I wasn’t planning on writing about the EU referendum again so soon, but there have been a number of articles which caught my eye this week.
The first, on Monday, was by the lovely Carolyn Leckie – you can never accuse me of hiding my bias – was in the National: The EU seems to have forgotten the basic ideals it was built on. This article matches closely how I feel about the EU, that it has been and could be a force for good but has currently lost it’s way.
I still feel that the bureaucracy, TTIP and bullying of small countries shows it is less about the people and more about what big business and banks want. Yes, we have rights now that we wouldn’t have if it were down to the UK government and yes devolution occurred because of European pressure and yes a future independent Scotland will have a louder voice than Scotland the region does now. But a little voice in my head still goes still goes but…
Speaking of which, Dan Hodges’ article was on the right wing approach to the current campaign. If leaving the EU is so important, why do the Right have so little to say about it? (Non-archived link, because some pop up turned it grey)
Now I will admit I try to avoid Farage & his ilk, because of the ensuing bouts of bad language. But even in my little social media bubble I am amazed – and grateful – that I’ve not heard of him pontificating on the subject more.
Dan states that despite the right wing blaming Europe for every problem for the past 30 years that the only things coming out of the Out campaign are grumbles over referendum procedure. I find that very hard to believe, unless they’ve realised that it’s difficult to run a negative campaign.
(Stops, because the irony of that sentence has just hit me.)
I imagine it’s more likely that they are still focusing on migration and increasing fears of “swarms of immigrants heading towards us”as the main focus, knowing that the general public will blame Europe for it.
(Tries not to start on number of conflicts that the UK has been involved with or the selling arms to Saudi, destabilising the region, etc. etc.)
Dan continues that the Out campaign don’t have an argument, and that the In campaign is miles ahead, which immediately makes me question EVERYTHING he’s written up to that point. It maybe so in London, but up here in Glasgow I’ve heard nothing from the main campaign. And it’s not just the cities they need to convince. I’ve moved from a rural area which in the last 10 years has had a large influx of migrant workers. These areas hadn’t been used to large increases in population and although the people were needed – the region was short of people willing to work on the farms, especially for the wages on offer – the local infrastructure was not able to cope. Sadly they haven’t had the warmest of welcomes.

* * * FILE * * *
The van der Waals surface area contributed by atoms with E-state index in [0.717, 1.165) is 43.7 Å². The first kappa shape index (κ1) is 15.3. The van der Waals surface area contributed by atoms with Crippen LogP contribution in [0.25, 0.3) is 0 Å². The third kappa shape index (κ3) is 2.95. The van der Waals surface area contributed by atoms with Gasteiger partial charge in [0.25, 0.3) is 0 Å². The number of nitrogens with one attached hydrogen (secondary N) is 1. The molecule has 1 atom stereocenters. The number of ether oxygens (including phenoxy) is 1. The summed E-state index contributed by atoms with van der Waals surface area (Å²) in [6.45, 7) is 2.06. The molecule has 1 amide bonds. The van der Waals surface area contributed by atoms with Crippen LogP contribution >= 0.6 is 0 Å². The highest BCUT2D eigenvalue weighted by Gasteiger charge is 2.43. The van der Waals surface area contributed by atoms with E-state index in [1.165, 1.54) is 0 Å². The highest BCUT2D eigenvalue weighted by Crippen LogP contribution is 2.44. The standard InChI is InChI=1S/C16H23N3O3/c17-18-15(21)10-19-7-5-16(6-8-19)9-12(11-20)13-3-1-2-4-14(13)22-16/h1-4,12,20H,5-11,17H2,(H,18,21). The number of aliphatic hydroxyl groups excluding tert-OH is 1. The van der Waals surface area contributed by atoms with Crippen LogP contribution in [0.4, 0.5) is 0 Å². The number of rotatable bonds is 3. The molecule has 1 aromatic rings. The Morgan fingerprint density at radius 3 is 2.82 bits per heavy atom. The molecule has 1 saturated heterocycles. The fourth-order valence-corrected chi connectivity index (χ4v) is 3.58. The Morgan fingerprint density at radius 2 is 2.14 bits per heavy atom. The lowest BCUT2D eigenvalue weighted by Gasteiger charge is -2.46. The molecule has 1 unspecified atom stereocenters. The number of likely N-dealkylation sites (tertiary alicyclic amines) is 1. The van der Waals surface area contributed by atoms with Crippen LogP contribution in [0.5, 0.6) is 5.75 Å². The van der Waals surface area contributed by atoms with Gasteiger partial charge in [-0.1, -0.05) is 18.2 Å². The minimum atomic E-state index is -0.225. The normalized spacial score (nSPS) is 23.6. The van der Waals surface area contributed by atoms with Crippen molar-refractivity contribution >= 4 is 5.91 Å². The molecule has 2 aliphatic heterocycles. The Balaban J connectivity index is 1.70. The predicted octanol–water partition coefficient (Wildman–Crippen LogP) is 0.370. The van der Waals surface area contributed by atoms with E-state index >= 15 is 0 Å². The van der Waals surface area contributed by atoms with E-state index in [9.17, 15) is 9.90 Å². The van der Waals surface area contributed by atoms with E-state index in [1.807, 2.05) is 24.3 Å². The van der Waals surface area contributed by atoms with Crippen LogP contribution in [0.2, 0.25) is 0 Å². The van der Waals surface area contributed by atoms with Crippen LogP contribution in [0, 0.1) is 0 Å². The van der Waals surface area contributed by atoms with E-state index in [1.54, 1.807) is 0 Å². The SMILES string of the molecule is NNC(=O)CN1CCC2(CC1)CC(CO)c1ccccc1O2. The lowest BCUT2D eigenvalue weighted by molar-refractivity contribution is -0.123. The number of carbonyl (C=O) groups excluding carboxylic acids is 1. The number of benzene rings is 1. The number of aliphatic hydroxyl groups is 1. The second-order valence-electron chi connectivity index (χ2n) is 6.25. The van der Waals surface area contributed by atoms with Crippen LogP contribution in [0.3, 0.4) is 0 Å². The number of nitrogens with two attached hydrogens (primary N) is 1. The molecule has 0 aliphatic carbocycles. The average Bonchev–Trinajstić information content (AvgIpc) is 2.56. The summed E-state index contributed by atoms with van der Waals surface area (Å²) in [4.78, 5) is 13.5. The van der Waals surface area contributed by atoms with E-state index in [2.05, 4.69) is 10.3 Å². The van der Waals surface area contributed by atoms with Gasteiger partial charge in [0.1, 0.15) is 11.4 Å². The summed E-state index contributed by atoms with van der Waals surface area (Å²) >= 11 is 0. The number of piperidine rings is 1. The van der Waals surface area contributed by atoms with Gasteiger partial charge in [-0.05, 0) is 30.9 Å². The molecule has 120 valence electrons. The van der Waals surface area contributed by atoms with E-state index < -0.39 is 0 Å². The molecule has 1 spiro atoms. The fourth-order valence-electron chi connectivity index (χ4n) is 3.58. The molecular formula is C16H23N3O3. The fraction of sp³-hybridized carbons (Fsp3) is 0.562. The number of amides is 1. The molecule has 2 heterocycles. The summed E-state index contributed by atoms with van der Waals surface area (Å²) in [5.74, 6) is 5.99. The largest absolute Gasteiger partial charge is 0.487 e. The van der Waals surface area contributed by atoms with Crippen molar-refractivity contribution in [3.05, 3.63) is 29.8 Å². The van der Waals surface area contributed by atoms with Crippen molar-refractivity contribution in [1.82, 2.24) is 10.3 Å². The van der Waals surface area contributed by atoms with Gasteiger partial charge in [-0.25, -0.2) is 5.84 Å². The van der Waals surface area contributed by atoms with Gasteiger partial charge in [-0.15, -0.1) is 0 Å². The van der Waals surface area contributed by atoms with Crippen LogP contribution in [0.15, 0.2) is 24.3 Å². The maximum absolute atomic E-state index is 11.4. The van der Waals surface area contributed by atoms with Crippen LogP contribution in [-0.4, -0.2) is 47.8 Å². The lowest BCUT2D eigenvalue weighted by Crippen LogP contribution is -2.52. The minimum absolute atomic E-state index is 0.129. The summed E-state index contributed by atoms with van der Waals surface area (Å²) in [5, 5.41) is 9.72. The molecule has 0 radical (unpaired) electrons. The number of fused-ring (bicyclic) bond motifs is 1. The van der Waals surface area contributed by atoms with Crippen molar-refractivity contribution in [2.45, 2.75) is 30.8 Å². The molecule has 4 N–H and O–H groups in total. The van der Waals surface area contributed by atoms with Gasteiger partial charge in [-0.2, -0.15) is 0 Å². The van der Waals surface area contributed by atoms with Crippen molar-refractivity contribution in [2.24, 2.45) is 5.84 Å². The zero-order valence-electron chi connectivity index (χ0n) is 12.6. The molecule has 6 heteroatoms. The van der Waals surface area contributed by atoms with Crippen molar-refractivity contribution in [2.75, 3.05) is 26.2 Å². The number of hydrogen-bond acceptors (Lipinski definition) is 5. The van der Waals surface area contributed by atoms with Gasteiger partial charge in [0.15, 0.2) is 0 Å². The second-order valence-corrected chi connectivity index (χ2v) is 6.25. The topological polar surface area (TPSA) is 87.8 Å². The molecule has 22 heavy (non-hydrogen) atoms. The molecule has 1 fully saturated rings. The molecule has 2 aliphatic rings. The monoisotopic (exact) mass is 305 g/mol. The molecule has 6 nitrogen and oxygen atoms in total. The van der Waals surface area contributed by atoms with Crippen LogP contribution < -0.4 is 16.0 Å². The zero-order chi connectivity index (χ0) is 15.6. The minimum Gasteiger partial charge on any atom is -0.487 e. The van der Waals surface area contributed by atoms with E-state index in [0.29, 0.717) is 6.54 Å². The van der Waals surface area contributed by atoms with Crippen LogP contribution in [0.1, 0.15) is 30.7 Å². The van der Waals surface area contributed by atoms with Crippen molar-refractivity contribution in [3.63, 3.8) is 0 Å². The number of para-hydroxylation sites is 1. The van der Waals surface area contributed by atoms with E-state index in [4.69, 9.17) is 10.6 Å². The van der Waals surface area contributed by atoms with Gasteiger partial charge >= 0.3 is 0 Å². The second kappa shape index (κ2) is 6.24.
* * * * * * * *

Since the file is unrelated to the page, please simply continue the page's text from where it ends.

The only thing he refers to that I think I know of is that the IN campaign has “taken ownership of the business argument” I assume this refers to Project Fear Part
3 4 – I’m not sure exactly which one we’re on now. “All businesses will leave, the banks will close, your family will be foreigners, what currency will you use?” – maybe not quite that far yet, but it’s coming, just wait.
And then finally, on the subject of negative campaigning, Iain MacWhiter wrote today that There are big risks for Sturgeon in backing negative pro-EU campaign (does no one write short headlines these days, and could they please match the article?)
I like Iain, although I don’t always agree with him. Much of this article is another that casts, in my opinion, reasonable doubts on whether Scotland should be in Europe, although to me his alternative of going it alone like Norway seems a big step. He also points out that the In campaign needs to get it’s act together and not be negative.
He is right that the pro-Europe SNP and Nicola Sturgeon must and are unlikely to make the same mistakes as Labour and campaign on the same platform as the Conservatives. A reminder of the effect of those actions can be seen in Westminster and every poll since the referendum.
It currently looks like the EU referendum will be held in June, only weeks after Holyrood, so in the run up to both polling days the party will be keen to distance itself from the all the unionist parties. I am sure they will run their own narrative on how being in the EU will benefit Scotland.
I don’t know whether my ramblings will help anyone else make up their minds, but writing it has moved my opinion a tad. I’m still not 100% sure, and not sure that I ever will be even close to that. No doubt I will waffle on at you again, when something else gets me thinking about it.